Marrying and killing a rich townie is a classic Sims strategy, predating the popular, and fabulous Black Widow Challenge by many years. I remember doing it in The Sims 2 as a much younger Simmer. So it couldn’t be that hard, right?

Wrong. Vlad must have seen through my advances, because he wasn’t interested at all. Fortunately, I was ready, having befriended local vampire Lilith at karaoke to the point where she was happy to become my roommate.

With Lilith and Beverly by my side, I am unstoppable.

As is the case with many romances in Sims, Lilith and Vlad worked quickly, going from an initial flirtation to a post-woohoo elopement in less than two in-game days.

Finally, it was time for my revenge. Lilith the Vampire, Beverly the Hen, and I (Hunktears the Sim) moved into Vlad’s stupid vampire mansion. I considered killing Vlad immediately, but after another heart to heart with Beverly, I realized that forcing him watch helplessly as I transformed his gothic mansion into an adorable cottagecore paradise was a perfect way to align my revenge with my desire to understand this aesthetic.

Dead trees, jewel tones, and spooky statues were OUT. Farm animals, pastels, and gnomes were IN. I installed two chicken coops and two animal sheds in the backyard, with an additional penthouse coop just for Beverly.

The more I swapped out Vlad’s Victorian, gothic decor (how predictable! We get it! You’re a vampire! Grow up!) for everything floral and cute, I began to understand cottagecore’s appeal. Eventually I bulldozed the lot and started over, and ended up very pleased with what I did.

Fuck you. Fuck you. Fuck you.


I take long breaks from The Sims not because I necessarily want to, but because I have to. I will decorate a house, adjust a Sim in CAS, or even browse for custom content for hours. Decorating is usually what gets me, though, and certain styles are a larger timesuck than others. When the aesthetic requires a certain amount of clutter, I turn on the moveobjects cheat, a Sims classic that lets you break the rules of how much shit you can put in one place. I quickly discovered that moveobjects is essential to get a satisfying cottagecore feel— a garden overflowing with flowers, exterior walls covered in ivy, interior walls covered in odds and ends.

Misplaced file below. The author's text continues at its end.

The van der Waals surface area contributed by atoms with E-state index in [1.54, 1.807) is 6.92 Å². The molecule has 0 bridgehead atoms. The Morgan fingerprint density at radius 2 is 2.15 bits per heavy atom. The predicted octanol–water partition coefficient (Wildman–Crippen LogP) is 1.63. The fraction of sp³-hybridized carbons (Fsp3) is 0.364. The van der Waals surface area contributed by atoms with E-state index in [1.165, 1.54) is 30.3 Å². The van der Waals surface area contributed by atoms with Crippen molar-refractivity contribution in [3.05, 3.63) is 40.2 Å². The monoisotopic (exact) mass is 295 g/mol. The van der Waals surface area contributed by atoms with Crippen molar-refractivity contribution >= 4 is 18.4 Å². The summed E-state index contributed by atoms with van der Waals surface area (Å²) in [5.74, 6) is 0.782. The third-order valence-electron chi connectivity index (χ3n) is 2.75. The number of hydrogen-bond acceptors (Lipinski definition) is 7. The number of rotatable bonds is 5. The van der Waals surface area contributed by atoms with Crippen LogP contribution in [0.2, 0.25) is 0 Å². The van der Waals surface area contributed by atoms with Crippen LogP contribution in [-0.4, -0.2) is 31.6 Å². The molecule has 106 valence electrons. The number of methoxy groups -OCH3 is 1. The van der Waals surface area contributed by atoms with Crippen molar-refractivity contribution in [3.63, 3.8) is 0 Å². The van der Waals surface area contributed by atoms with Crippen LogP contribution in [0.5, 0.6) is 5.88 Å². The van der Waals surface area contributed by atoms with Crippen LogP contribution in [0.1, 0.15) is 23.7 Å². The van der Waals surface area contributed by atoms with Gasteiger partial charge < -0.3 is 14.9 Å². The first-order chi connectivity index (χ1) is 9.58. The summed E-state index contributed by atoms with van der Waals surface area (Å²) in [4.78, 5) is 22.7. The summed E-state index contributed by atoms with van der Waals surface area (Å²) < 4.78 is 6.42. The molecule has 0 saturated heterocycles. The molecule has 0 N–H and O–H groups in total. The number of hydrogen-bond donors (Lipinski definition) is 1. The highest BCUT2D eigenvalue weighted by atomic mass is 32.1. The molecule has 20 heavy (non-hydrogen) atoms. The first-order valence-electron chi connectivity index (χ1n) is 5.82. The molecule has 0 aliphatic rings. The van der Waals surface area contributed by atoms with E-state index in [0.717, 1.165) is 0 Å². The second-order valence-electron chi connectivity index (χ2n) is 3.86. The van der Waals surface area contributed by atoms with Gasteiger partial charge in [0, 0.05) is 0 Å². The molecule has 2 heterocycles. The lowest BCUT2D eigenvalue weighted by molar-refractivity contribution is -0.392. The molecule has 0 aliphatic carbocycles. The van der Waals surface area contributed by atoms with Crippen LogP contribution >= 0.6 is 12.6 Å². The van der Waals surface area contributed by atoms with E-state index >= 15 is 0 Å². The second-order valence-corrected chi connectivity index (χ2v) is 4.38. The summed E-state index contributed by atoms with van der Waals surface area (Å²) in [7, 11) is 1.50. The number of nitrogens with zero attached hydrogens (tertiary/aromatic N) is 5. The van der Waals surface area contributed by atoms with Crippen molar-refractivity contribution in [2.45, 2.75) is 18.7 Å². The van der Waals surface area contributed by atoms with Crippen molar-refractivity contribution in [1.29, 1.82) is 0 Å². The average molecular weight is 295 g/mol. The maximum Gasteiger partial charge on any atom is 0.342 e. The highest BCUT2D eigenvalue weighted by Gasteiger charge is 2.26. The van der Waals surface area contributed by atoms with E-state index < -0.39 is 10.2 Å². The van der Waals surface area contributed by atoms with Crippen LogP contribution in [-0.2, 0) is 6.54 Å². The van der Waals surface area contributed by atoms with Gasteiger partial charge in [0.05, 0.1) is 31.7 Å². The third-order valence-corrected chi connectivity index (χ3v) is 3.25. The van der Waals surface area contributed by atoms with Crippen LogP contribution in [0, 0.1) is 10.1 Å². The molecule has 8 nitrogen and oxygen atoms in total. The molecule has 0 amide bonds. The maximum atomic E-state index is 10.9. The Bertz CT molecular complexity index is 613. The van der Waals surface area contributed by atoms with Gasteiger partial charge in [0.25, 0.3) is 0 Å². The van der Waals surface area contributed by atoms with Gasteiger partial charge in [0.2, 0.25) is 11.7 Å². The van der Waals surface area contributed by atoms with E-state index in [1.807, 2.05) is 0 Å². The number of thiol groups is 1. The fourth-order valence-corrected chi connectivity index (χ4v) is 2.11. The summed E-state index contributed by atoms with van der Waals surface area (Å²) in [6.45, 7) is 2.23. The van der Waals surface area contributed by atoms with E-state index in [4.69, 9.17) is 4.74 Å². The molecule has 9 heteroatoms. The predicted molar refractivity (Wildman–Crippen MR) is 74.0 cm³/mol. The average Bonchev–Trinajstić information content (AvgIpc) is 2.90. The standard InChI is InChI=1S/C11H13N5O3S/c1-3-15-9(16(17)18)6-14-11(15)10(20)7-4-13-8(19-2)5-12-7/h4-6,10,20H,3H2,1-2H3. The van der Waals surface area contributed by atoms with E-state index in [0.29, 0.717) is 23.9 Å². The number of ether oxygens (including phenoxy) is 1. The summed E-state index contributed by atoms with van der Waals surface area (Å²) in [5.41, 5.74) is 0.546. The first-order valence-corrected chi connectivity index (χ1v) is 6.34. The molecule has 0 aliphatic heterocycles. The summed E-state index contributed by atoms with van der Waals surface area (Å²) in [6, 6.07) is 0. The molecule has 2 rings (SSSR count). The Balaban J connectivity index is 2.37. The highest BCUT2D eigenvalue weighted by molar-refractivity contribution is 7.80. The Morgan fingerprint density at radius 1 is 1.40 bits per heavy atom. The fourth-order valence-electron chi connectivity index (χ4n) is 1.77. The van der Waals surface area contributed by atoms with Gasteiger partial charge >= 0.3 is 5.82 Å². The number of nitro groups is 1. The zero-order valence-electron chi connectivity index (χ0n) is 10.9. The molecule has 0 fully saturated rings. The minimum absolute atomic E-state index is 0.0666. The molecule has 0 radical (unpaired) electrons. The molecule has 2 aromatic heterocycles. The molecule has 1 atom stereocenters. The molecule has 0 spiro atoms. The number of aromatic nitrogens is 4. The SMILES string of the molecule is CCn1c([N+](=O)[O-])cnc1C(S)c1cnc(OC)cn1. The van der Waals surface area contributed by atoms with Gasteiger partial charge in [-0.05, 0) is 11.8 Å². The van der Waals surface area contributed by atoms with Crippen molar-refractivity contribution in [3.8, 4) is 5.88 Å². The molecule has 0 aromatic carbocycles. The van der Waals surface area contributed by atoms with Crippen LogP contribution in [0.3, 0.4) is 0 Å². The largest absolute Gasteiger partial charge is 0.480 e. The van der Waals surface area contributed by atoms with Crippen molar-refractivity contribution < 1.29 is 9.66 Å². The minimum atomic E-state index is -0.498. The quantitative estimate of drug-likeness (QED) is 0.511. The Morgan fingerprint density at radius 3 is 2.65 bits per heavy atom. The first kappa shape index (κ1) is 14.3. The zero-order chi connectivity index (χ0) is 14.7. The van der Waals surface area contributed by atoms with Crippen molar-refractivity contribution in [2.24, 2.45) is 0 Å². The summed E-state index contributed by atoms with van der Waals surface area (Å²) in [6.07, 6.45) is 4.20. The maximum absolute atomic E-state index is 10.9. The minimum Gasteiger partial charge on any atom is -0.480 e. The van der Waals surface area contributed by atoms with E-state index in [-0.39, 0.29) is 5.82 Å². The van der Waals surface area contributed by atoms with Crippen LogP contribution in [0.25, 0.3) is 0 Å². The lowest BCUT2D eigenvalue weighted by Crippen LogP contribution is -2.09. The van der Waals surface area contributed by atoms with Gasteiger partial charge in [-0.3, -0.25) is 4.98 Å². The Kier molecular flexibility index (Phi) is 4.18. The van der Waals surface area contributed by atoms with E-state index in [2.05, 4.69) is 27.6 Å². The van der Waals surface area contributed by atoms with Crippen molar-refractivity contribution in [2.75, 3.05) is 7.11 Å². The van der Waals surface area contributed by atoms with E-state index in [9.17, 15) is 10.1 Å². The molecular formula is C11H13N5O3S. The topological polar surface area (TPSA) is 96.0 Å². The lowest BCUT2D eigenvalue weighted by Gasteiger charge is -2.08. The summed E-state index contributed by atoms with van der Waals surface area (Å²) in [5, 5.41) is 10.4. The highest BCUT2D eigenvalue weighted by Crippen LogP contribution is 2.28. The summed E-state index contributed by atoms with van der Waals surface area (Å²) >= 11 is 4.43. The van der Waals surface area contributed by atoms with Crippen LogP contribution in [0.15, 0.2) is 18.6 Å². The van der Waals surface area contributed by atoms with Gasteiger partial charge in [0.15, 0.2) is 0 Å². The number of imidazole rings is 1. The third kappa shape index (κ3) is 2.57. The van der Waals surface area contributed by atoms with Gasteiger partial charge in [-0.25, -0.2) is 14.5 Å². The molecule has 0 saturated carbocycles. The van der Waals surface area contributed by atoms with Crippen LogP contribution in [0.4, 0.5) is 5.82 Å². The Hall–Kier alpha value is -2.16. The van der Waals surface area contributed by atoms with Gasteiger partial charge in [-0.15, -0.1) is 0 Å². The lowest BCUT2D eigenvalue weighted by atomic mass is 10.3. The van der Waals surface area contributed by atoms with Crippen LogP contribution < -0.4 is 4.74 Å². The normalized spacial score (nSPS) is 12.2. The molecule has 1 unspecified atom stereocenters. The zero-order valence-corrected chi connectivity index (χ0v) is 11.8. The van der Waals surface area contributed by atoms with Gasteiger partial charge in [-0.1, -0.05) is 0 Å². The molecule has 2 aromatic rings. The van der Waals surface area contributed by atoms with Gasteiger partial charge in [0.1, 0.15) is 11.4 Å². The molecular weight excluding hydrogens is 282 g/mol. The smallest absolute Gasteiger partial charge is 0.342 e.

I went ham on the ivy, as you can see in the photos. With each eager click, with each mental thrill of “more more more,” I began to understand my own cottagecore fantasy.

Chaos. Revenge. Spite.

A cottage is a maximalist tiny home— tiny not out of a conscious desire to take up less space, but rather tiny out of sheer necessity. There is a minimalist cottagecore— I’ve seen it in aesthetic posts on Twitter so I know it’s a thing— but it often feels a little too suburban for me to find appealing. I don’t want neat lines and trimmed grass. I don’t want planning. I want something explosive and colorful and lush.

Most importantly, I want it to make Vlad fucking miserable.

I made him a little basement and covered it in clown portraits to emphasize what a fucking clown he is. He doesn’t seem unhappy, but that’s because his programming doesn’t let him understand just how thoroughly I have destroyed and humiliated him. I have taken everything that was once his and turned it into something of my own. I’m going to kill him soon. Maybe tonight. Maybe on twitch.

This is what cottagecore is about. Every floral print, every doily, every adorable little chicken tchotchke is a slap in his stupid vampire face. I totally get it now. It’s fabulous.

Epilogue: I did in fact kill Vlad on stream. The VOD is preserved forever on the Fanbyte YouTube. Rest in Piss: